Rear Wing Fences

Here are our CFD links and discussions about aerodynamics, suspension, driver safety and tyres. Please stick to F1 on this forum.

Post Mon Apr 16, 2012 5:10 pm

Image

Wing Fences...."They obstruct span-wise airflow along the wing, and prevent the entire wing from stalling at once" on aircraft wings.

The under side of the RW main element seems to have a 3D contour.

Would the fences have to fit in a the rear wing spec box?

Brian
hardingfv32
 
Joined: 3 Apr 2011

Post Mon Apr 16, 2012 5:18 pm

Slot gap spacers are prescribed by the rules. I think the cutouts that reduce the chord length are there to make reattachment easier when the drs closes down
twitter: @armchair_aero
shelly
 
Joined: 5 May 2009

Post Mon Apr 16, 2012 5:47 pm

How about the fence on the bottom of the main element?

Brian
hardingfv32
 
Joined: 3 Apr 2011

Post Mon Apr 16, 2012 8:12 pm

As above: it is a spacer prescribed by the rules. The rules say its shape has to be a offset of the aerofoil shape
twitter: @armchair_aero
shelly
 
Joined: 5 May 2009

Post Mon Apr 16, 2012 9:10 pm

So they are claiming that the fences are slot gap spacers that happen to extend to the front of the wing.

Brian
hardingfv32
 
Joined: 3 Apr 2011

Post Mon Apr 16, 2012 9:55 pm

I was under the impression the V-Grooves help curb drag (vortices) by pushing airflow across the width of the section, instead of having pinch points. No?
Crucial_Xtreme
 
Joined: 15 Oct 2011
Location: Charlotte

Post Mon Apr 16, 2012 10:55 pm

Pinch points... what evidence do we have that they exist on the RW? I have a CFD sim that does not indicate any pressure buildup at say the end plates junctions.

That is why I wonder what the fences are for. I do not see why the flow should want to move sideways on the wing surface. could there be a concern with yaw conditions?

Brian
hardingfv32
 
Joined: 3 Apr 2011

Post Tue Apr 17, 2012 6:03 am

They probably quicken the process by which air flow is reattached when DRS is disengaged.
bhall
 
Joined: 28 Feb 2006

Post Tue Apr 17, 2012 6:51 pm

Interesting rear wing concept + pernamet f duct = could be win win combination
"And if you no longer go for a gap that exists, you're no longer a racing driver..." Ayrton Senna
aleks_ader
 
Joined: 28 Jul 2011

Post Tue Apr 17, 2012 10:36 pm

hardingfv32 wrote:Pinch points... what evidence do we have that they exist on the RW? I have a CFD sim that does not indicate any pressure buildup at say the end plates junctions.

That is why I wonder what the fences are for. I do not see why the flow should want to move sideways on the wing surface. could there be a concern with yaw conditions?

Brian


I do not see why it shouldn't.
Pressure gradient = moving air. To the endplates on the high pressure side, to the center on the low pressure side.
Wing fences are not that rare, even in aviation, and help a little with wing's efficiency.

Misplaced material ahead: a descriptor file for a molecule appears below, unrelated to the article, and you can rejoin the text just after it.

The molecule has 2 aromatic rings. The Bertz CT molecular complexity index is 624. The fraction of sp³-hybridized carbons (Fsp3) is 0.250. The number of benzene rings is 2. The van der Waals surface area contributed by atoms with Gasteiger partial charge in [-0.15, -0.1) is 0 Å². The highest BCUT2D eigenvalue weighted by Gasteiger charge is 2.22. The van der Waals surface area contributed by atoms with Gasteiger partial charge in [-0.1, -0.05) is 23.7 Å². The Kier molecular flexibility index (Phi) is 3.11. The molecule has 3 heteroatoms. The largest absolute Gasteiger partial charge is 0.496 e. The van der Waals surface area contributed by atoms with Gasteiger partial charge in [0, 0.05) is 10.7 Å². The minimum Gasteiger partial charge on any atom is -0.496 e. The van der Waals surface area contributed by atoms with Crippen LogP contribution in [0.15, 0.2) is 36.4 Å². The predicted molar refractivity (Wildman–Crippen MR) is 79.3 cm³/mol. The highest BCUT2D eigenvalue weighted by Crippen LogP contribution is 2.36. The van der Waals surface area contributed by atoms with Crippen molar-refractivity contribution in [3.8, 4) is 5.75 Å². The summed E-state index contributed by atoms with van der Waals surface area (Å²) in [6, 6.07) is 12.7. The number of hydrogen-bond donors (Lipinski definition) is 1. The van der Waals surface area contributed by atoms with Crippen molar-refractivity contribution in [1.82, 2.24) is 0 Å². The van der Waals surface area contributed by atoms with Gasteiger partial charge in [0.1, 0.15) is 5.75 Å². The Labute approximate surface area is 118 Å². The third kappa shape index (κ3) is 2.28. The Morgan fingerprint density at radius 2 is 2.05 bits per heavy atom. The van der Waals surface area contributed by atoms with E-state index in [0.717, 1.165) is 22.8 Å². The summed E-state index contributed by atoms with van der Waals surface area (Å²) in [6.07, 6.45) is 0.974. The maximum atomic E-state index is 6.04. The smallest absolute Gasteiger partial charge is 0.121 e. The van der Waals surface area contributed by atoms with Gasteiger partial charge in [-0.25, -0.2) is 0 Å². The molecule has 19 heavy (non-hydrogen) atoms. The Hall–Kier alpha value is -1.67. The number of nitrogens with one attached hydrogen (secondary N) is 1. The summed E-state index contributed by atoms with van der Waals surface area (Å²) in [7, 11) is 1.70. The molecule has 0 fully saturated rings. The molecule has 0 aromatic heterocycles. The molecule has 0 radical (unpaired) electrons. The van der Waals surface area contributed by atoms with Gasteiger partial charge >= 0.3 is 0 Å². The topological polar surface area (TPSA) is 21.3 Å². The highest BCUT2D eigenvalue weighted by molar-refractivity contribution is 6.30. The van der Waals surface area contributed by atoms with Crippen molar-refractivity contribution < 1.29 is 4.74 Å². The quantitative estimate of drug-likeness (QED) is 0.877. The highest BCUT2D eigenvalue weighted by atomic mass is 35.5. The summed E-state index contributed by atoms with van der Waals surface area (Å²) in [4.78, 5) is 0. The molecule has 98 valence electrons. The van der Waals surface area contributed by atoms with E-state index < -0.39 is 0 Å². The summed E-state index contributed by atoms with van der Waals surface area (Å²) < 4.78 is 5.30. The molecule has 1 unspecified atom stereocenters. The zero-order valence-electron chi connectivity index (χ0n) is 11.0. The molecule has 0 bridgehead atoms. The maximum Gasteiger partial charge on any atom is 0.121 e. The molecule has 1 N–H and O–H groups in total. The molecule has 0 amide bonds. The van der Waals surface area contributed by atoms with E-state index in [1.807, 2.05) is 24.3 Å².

marekk
 
Joined: 11 Feb 2011

Post Wed Apr 18, 2012 2:11 am

Note how the pressure actually looks lower near the end plates. I question the commonly given reason for the endplate louvers.

Brian

Image
By hardingfv32 at 2012-03-26
hardingfv32
 
Joined: 3 Apr 2011

Post Wed Apr 18, 2012 3:02 am

Not really comparable. The foil in the CFD doesn't have nearly the amount of camber or the same angle of attack.

just curious, what is the "common" explanation fort he louvres?
Lycoming
 
Joined: 25 Aug 2011

Post Wed Apr 18, 2012 5:22 am

Lycoming wrote:Not really comparable. The foil in the CFD doesn't have nearly the amount of camber or the same angle of attack.


I bet your next post after I the correct the angle of attach is going to be "but it is not the whole car!"

Well I hate to burst your bubble but this is as good a sim as you are going to find on this area of the car. Please feel free to post a sim that demonstrates the angle of attach matters. I would be thrilled to see it, as it toke a lot of effort to find the one I posted.

Brian
hardingfv32
 
Joined: 3 Apr 2011

Post Wed Apr 18, 2012 12:34 pm

hardingfv32 wrote:
Lycoming wrote:Not really comparable. The foil in the CFD doesn't have nearly the amount of camber or the same angle of attack.



Well I hate to burst your bubble but this is as good a sim as you are going to find on this area of the car
. Please feel free to post a sim that demonstrates the angle of attach matters. I would be thrilled to see it, as it toke a lot of effort to find the one I posted.

Brian


Probably true, but Brian that doesn't mean this analysis is representative of modern day(2011-2012) Rear Wings.

Think about why vorticies are present in this area: high pressure above the wing, low pressure beneath it & ambient pressure on the side of the endplate. What happens when these three meet? The high pressure flow naturally moves towards the low pressure area. This sets up a tumbling motion and a vortex is created.

Image
Crucial_Xtreme
 
Joined: 15 Oct 2011
Location: Charlotte

Post Wed Apr 18, 2012 12:49 pm

Lycoming wrote:Not really comparable. The foil in the CFD doesn't have nearly the amount of camber or the same angle of attack.

just curious, what is the "common" explanation fort he louvres?


The gills are to bleed out air from the high pressure region above the wing to weaken the tip vortices... their orientation and alignment is critical and teams vary this...
n_anirudh
 
Joined: 25 Jul 2008

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